Protanomaly is kind of the opposite: the red cones detect wavelengths that are too low, so green light can activate the red cones. Either way, the red and green cones are activated by similar wavelengths, so there’s confusion around red and green, which can both look yellowish. Like, it might be kind of hard to tell the difference between a lemon and a lime, or between red and green peppers.

But there are a couple of ways to help colorblind people tell the difference between colors, even without fancy glasses. Like with an app that changes the colors for you. If you were trying to figure out which peppers were the red ones, you could pull out your phone and hold the camera up to them, and the app would detect the red peppers and change them to a color that would be easier to distinguish, like pink.

Some apps and video games have settings that’ll do something similar — so you don’t confuse the enemies outlined in red with the people on your team outlined in green, for example. There are also colorblind-friendly contact lenses. You wear a special contact lens in just one eye, which is usually tinted deep red so it blocks out a lot of green light.

Green objects will look much darker through the tinted lens, so by comparing what you see with each eye, it’s easier to tell the difference between green and red. These lenses can help you pass tests for colorblindness, like the ones where you check which number you see in different-colored dots, and it can also help people in some specific jobs, like electricians. You don’t want to get the wires wrong, when you’re an electrician.

Some people who’ve used these lenses say that they do start to see green and red differently. But they don’t really correct color vision. The glasses that spawned all those viral videos, on the other hand, do try to correct color vision.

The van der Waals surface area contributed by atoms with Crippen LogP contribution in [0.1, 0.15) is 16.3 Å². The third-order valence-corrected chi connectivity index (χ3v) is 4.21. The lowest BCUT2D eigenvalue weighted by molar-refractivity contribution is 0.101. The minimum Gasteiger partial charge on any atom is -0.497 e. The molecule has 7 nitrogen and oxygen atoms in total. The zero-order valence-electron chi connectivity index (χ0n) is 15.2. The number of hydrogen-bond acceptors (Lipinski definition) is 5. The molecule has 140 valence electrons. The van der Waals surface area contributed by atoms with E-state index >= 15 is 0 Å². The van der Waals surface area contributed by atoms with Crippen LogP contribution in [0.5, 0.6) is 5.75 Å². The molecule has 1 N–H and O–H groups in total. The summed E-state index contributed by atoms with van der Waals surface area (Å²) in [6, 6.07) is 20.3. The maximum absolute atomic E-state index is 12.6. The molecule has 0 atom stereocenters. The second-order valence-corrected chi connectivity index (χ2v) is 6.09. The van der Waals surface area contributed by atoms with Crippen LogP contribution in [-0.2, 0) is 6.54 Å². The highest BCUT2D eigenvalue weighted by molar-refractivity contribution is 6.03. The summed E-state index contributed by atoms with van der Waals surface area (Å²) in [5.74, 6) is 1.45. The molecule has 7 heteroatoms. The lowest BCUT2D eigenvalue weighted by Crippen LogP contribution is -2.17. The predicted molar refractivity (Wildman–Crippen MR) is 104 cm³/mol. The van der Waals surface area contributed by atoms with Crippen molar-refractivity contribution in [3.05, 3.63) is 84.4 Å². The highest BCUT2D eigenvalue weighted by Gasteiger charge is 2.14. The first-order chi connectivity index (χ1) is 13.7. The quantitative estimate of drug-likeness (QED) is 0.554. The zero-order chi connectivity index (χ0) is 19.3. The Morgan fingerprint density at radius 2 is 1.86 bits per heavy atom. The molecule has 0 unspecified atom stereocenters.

They’re designed to solve the problem of the cones overlapping, so colors don’t activate the wrong cones. They only work for the types of red-green color blindness where you have all three cones, though — so either deuteranomaly or protanomaly. The key is to block the specific wavelengths that are causing the most confusion — so the wavelengths of red and green that trigger both the red and green cones.

The glasses use what’s known as multi-notch filtering, where they’re embedded with rare earth metals that absorb certain wavelengths of light, leaving just the wavelengths that a colorblind person’s eyes have an easier time distinguishing. So red things will be more red, and green things will be more green, making it easier to distinguish between them. That's also what happens if someone with regular vision wears the glasses — they’ll see the primary colors of light much more vividly.

But for colorblind people, the glasses will only work if their colorblindness isn't too severe. If their cones overlap too much, there's not much these glasses can do, because they won’t block all the wavelengths that trigger both types of cones. On the other hand, some of the people that the glasses do work for say that they can see colors they never have before — like certain shades of purple.

People with normal color vision see purple when there’s a mix of red and blue wavelengths reaching their eyes. But with deuteranomaly, part of the red light activates the green cones, which muddies the color. It’s possible that with the glasses blocking the wavelengths of light that activate the green cones, people can see shades of purple they wouldn’t otherwise be able to see.

Of course, the glasses can not cure color blindness, because nothing has physically changed about your eyes or your cones. But for the people in those viral videos, the world really does look different — though I was skeptical of that at first. Although, it does not look exactly the same as the way people with normal color vision see it.

Thanks for watching this episode of SciShow! If you’re interested in learning more about the science of vision, check out our video on why so many people need glasses these days — aka the nearsightedness epidemic.